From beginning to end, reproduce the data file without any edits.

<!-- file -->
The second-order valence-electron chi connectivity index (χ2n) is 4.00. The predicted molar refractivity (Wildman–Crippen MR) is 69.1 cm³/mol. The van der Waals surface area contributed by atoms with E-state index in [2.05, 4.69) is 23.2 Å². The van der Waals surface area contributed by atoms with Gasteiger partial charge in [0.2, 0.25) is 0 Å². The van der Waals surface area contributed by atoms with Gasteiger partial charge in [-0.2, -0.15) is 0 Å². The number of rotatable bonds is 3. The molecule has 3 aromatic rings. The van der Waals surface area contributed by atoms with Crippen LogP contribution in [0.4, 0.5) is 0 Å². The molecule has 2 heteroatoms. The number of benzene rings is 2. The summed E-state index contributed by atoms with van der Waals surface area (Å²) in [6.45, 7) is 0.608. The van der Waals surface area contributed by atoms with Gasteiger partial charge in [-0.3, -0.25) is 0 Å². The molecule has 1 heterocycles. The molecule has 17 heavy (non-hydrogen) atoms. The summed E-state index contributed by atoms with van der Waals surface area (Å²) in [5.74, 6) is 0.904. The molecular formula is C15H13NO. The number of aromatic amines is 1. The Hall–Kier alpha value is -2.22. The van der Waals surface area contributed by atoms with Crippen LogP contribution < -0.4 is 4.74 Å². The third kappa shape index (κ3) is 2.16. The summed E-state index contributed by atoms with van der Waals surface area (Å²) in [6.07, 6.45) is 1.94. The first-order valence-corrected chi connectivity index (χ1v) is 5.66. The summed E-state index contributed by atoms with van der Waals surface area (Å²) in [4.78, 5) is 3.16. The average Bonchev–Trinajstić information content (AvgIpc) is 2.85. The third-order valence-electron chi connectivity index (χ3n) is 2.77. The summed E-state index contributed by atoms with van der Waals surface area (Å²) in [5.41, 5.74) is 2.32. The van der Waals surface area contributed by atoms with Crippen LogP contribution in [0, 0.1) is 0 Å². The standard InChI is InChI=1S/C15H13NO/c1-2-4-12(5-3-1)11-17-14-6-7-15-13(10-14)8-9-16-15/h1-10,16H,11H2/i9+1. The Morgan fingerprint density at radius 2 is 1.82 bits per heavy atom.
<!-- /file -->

The second-order valence-electron chi connectivity index (χ2n) is 4.00. The predicted molar refractivity (Wildman–Crippen MR) is 69.1 cm³/mol. The van der Waals surface area contributed by atoms with E-state index in [2.05, 4.69) is 23.2 Å². The van der Waals surface area contributed by atoms with Gasteiger partial charge in [0.2, 0.25) is 0 Å². The van der Waals surface area contributed by atoms with Gasteiger partial charge in [-0.2, -0.15) is 0 Å². The number of rotatable bonds is 3. The molecule has 3 aromatic rings. The van der Waals surface area contributed by atoms with Crippen LogP contribution in [0.4, 0.5) is 0 Å². The molecule has 2 heteroatoms. The number of benzene rings is 2. The summed E-state index contributed by atoms with van der Waals surface area (Å²) in [6.45, 7) is 0.608. The van der Waals surface area contributed by atoms with Gasteiger partial charge in [-0.3, -0.25) is 0 Å². The molecule has 1 heterocycles. The molecule has 17 heavy (non-hydrogen) atoms. The summed E-state index contributed by atoms with van der Waals surface area (Å²) in [5.74, 6) is 0.904. The molecular formula is C15H13NO. The number of aromatic amines is 1. The Hall–Kier alpha value is -2.22. The van der Waals surface area contributed by atoms with Crippen LogP contribution < -0.4 is 4.74 Å². The third kappa shape index (κ3) is 2.16. The summed E-state index contributed by atoms with van der Waals surface area (Å²) in [6.07, 6.45) is 1.94. The first-order valence-corrected chi connectivity index (χ1v) is 5.66. The summed E-state index contributed by atoms with van der Waals surface area (Å²) in [4.78, 5) is 3.16. The average Bonchev–Trinajstić information content (AvgIpc) is 2.85. The third-order valence-electron chi connectivity index (χ3n) is 2.77. The summed E-state index contributed by atoms with van der Waals surface area (Å²) in [5.41, 5.74) is 2.32. The van der Waals surface area contributed by atoms with Crippen LogP contribution in [0, 0.1) is 0 Å². The standard InChI is InChI=1S/C15H13NO/c1-2-4-12(5-3-1)11-17-14-6-7-15-13(10-14)8-9-16-15/h1-10,16H,11H2/i9+1. The Morgan fingerprint density at radius 2 is 1.82 bits per heavy atom.